The Supreme Court Tuesday considered whether same-sex couples have a constitutional right to marry, raising questions about how it would affect religious institutions. During oral arguments, Justice Samuel Alito compared the case to that of Bob Jones University, a fundamentalist Christian university in South Carolina. The Supreme Court ruled in 1983 the school was not entitled to a tax-exempt status if it barred interracial marriage. Here is an exchange between Alito and Solicitor General Donald B. Verrilli Jr., arguing for the same-sex couples on behalf of the Obama administration. Justice Alito: Well, in the Bob Jones case, the Court held that a college was not entitled to taxexempt status if it opposed interracial marriage or interracial dating.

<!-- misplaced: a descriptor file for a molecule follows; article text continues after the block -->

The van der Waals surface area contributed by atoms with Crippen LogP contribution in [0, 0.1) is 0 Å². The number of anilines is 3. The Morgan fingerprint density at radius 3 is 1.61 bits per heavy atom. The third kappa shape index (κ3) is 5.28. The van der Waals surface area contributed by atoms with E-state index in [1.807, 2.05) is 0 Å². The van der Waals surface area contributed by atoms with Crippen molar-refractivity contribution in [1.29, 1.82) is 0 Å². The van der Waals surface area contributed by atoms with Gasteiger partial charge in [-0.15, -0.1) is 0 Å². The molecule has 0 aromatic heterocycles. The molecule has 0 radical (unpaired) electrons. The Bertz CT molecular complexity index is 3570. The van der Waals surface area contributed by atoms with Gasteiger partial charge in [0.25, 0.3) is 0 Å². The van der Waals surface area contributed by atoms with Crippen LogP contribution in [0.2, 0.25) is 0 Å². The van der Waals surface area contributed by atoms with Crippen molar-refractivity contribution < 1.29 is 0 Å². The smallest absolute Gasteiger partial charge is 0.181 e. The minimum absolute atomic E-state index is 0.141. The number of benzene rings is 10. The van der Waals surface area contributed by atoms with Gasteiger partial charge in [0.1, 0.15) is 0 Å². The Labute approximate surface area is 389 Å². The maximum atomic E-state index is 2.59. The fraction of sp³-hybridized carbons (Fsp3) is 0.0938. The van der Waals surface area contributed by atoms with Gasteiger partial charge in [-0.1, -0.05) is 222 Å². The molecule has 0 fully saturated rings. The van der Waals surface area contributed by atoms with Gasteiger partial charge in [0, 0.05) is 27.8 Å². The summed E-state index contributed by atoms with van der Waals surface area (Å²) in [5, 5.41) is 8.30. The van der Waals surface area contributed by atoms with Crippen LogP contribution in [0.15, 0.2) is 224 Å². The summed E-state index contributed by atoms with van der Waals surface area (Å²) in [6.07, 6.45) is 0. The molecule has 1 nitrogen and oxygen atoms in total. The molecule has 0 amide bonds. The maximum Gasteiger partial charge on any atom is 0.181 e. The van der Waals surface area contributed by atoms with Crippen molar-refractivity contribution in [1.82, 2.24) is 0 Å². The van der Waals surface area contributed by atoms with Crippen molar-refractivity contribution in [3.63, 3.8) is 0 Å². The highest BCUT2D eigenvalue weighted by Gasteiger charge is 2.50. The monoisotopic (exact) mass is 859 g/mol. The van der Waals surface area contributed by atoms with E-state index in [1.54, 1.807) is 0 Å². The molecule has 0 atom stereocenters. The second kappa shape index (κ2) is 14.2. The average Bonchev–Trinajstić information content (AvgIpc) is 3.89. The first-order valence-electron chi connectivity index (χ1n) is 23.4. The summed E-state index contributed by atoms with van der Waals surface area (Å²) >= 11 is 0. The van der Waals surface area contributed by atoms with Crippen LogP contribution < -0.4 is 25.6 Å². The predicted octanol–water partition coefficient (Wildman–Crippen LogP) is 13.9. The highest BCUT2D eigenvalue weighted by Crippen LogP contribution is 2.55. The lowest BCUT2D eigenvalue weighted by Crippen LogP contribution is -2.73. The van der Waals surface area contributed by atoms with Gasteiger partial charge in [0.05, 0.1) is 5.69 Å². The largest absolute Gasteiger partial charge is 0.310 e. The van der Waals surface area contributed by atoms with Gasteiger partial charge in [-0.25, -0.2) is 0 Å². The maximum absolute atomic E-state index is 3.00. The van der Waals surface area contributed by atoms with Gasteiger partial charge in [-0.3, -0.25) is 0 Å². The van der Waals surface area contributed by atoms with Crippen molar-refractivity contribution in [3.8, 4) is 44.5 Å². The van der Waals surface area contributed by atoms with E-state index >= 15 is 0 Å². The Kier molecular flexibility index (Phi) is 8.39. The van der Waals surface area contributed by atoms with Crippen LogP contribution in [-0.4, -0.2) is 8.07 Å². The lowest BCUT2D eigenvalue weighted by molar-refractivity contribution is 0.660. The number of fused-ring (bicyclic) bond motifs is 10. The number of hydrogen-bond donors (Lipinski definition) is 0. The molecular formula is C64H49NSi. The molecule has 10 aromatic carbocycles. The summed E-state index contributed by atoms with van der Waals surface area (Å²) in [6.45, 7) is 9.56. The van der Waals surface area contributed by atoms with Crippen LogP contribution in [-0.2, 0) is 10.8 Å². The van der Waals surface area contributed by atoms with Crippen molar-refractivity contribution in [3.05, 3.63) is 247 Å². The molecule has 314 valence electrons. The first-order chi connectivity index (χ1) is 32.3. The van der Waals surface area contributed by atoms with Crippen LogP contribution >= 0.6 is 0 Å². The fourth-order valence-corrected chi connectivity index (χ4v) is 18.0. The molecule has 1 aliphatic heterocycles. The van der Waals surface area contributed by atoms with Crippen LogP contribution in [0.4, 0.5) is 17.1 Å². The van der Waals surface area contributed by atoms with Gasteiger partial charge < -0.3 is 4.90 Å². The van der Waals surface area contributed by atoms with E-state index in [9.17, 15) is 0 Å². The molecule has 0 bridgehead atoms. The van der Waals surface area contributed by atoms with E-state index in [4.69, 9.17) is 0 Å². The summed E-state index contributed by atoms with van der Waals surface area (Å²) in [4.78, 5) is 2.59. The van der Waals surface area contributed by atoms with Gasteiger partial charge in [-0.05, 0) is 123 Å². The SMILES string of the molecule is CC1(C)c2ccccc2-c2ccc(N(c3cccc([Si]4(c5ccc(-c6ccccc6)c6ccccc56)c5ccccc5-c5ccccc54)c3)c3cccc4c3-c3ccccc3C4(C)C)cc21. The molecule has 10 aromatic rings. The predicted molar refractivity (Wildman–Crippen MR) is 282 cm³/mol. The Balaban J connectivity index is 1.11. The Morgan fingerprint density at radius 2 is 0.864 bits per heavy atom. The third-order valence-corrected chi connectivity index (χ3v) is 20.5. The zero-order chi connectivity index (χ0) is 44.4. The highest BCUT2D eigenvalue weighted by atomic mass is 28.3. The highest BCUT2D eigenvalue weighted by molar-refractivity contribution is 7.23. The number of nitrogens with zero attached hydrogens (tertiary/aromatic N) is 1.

So would the same apply to a 10 university or a college if it opposed same-sex marriage? General Verrilli: You know, I don’t think I can answer that question without knowing more specifics, but it’s certainly going to be an issue. I don’t deny that. I don’t deny that, Justice Alito. It is it is going to be an issue. Bob Jones received national attention when then-presidential candidate George W. Bush visited in 2000, prompting the school to drop its ban on interracial dating. The case has been a cause for concern among religious institutions that hold that marriage is between a man and a woman. Justice Antonin Scalia asked attorney Mary L. Bonauto, who is representing gay couples in the case, whether it is it conceivable that a minister could decline to marry two men if indeed the Supreme Court holds that they have a constitutional right to marry. MORE